Pharmaceutics special issue details the 3D printing of drug delivery devices

The design freedom granted by additive manufacturing allows designers and engineers to tailor a product to better meet its application’s needs. In the field of pharmaceuticals, the sizes and geometries of drug delivery devices such as tablets can be modified to control their release and dosage profiles. This enables personalized medication for individual patients, mitigating some of the side effects that can be associated with generic, mass produced delivery devices.

A recent special issue editorial by scientists from Queen’s University Belfast details the production of pharmaceuticals and drug delivery devices using a variety of 3D printing technologies. The paper, published in the journal Pharmaceutics, aims to explore the ways in which drug delivery can benefit from 3D printing, giving readers an overview of the work being done by researchers in the field.

3D inkjet printed cylinder carvedilol tablets. Photo via University of Nottingham.
3D inkjet printed cylinder carvedilol tablets. Photo via University of Nottingham.

Fused deposition modeling

The special issue starts off with a 2020 study led by Bhupendra Giri at Kyungpook National University, whereby gastro-retentive floating tablets (GRFT) that were able to stay afloat above normal stomach contents were fabricated via FDM. PLA filament was infused with theophylline along with hydroxypropyl cellulose and hot melt extruded. The tablets varied in infill densities and shell thicknesses, and were assessed by drug contents, dissolution rates, floating properties, and their physiochemical behaviour.

The researchers found the GRFTs could float for 10 hours and displayed zero-order release kinetics. It was concluded that the 3D printed tablets had preferable controlled release rates when compared to traditionally manufactured tablets, counteracting some of the common problems with oral dosages such as unpredictable gastrointestinal transit and metabolic degradation.


Another study featured in the special issue utilizes the SLA process to 3D print oral dosage forms containing aspirin and paracetamol. The research team, led by Andrew Healy at the Athlone Institute of Technology, used a photopolymer resin infused with the drugs to produce 28 tablets of 2.5% and 5% concentrations.

The fabrication of the batch showed the potential for mass production through the use of SLA, while also highlighting the effect drug infusion can have on the final shape and size of SLA fabricated tablets. The final products had dimensions significantly different to the intended design, leading the researchers to believe the drugs affected the shrinkage profile of the photopolymer resin. Upon studying the release profiles, the team also found a correlation between drug loading and active drug release, giving way to the potential of patient specific tablets using SLA.

3D printed aspirin and paracetamol dosage forms. Photo via Athlone Institute of Technology.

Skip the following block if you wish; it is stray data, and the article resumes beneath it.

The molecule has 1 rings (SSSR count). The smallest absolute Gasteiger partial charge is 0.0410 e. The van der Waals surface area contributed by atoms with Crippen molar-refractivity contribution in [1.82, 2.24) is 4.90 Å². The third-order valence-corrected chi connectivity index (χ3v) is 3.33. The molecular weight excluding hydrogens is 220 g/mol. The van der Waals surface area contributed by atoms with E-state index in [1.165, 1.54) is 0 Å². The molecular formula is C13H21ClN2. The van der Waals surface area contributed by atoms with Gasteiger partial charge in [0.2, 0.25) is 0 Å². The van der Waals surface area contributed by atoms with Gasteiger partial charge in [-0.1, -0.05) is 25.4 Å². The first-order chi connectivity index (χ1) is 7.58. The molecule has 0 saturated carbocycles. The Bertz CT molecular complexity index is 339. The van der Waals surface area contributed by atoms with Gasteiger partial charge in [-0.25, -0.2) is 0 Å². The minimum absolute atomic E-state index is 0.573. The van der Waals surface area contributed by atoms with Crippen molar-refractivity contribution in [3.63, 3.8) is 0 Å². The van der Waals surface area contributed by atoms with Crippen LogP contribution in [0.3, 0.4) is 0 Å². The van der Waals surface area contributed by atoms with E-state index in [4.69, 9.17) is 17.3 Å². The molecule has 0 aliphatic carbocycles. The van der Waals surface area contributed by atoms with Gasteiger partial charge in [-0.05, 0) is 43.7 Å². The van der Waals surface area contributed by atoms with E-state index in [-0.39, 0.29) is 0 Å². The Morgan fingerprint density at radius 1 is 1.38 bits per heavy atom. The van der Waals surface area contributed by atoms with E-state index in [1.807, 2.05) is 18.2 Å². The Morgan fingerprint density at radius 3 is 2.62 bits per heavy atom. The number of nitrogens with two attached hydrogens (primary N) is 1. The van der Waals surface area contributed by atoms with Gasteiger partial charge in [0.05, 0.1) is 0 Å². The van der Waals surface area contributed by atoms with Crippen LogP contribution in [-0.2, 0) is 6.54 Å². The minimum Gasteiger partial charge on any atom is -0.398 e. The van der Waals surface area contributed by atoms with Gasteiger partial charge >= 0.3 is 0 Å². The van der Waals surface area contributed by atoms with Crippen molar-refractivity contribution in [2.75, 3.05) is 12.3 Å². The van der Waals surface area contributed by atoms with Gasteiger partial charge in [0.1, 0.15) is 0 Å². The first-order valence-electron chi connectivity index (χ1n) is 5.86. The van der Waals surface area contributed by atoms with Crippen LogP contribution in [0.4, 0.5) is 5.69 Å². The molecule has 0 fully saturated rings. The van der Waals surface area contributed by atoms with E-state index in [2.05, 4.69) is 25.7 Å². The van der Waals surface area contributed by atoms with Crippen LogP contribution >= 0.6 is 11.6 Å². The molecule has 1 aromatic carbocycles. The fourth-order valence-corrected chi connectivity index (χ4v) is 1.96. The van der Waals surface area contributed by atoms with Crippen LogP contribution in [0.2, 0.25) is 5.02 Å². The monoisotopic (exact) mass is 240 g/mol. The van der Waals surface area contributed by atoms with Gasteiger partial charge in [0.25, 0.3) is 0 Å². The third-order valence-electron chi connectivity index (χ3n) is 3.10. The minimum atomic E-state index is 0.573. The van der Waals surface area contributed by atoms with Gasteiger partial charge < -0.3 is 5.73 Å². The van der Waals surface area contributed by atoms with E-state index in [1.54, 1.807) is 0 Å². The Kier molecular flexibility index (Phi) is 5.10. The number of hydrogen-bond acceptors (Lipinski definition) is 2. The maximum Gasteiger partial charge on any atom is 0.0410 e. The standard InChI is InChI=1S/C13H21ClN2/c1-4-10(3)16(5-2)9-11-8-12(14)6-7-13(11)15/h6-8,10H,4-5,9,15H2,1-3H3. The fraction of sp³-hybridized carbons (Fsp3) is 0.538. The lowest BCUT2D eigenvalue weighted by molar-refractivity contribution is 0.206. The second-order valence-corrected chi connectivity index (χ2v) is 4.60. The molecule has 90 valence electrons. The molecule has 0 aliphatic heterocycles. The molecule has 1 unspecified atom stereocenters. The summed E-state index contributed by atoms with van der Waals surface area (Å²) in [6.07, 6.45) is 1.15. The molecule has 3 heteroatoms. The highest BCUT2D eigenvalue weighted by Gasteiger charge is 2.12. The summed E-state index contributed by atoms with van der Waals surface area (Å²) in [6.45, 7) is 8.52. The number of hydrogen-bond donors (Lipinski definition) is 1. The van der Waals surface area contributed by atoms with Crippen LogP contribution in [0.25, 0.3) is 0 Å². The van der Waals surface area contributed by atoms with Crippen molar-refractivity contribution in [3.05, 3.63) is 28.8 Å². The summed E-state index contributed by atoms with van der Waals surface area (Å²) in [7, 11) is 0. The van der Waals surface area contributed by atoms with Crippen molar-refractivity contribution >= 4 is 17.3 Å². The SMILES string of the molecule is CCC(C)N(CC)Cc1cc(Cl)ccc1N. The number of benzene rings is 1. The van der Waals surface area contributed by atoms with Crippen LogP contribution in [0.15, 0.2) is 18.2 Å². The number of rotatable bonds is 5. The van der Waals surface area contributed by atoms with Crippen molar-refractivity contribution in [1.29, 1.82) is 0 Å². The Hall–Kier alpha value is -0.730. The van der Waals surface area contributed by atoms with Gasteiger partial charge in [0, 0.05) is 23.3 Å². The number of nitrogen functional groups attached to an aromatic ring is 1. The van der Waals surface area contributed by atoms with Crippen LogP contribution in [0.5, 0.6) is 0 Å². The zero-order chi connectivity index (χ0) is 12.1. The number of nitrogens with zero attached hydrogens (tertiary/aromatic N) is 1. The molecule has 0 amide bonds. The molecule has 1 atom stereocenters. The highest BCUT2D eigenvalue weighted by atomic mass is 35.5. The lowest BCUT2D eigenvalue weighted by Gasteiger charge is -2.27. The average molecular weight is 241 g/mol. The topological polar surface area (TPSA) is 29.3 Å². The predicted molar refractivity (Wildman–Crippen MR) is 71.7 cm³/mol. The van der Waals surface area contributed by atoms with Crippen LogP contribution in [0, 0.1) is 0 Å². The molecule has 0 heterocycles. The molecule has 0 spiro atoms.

3D printed aspirin and paracetamol dosage forms. Photo via Athlone Institute of Technology.

Selective laser sintering

The special issue then goes on to discuss the work of a research team, led by Atheer Awad at University College London, who used SLS to produce miniscule tablets with modified release profiles. Single miniprintlets containing paracetamol and dual miniprintlets containing paracetamol and ibuprofen were fabricated. The single miniprintlets used ethyl cellulose (EC) as a polymer matrix for sustained release whereas the double miniprintlets used one layer of EC and one layer of Kollicoat IR for immediate release. Two variants of each type of miniprintlet were produced, one with a diameter of 1mm and another with a diameter 2mm.

The single miniprintlets showed a slow paracetamol release, which reduced as the diameter increased but the dual miniprintlets were not affected by diameter. With the work, the researchers validated the use of SLS in combining multiple active pharmaceutical ingredients to produce a single drug delivery device.

Further details on the 3D printing of pharmaceuticals with a range of technologies can be found in the special issue titled ‘3D Printing of Pharmaceuticals and Drug Delivery Devices’. It is co-authored by Essyrose Mathew, Giulia Pitzanti, Eneko Larrañeta, and Dimitrios Lamprou.

While the special issue was focused on oral pharmaceuticals, 3D printing has previously been used in some less conventional drug delivery methods. Last year, Renishaw initiated a medical study seeking to help sufferers of Parkinson’s disease, with an implant that delivers cerebral dopamine neurotrophic factor to affected areas of the brain. The brain implant had 3D printed titanium transcutaneous ports that were inserted behind the patient’s ear. Elsewhere, at Washington State University, researchers have 3D printed a contact lens to rival laser eye surgery. The lens is home to a microneedle array capable of delivering drugs directly to a patient’s eye.

Renishaw's drug delivery device. Image via Renishaw.
Renishaw’s drug delivery device. Image via Renishaw.

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Featured image shows 3D inkjet printed cylinder carvedilol tablets. Photo via University of Nottingham.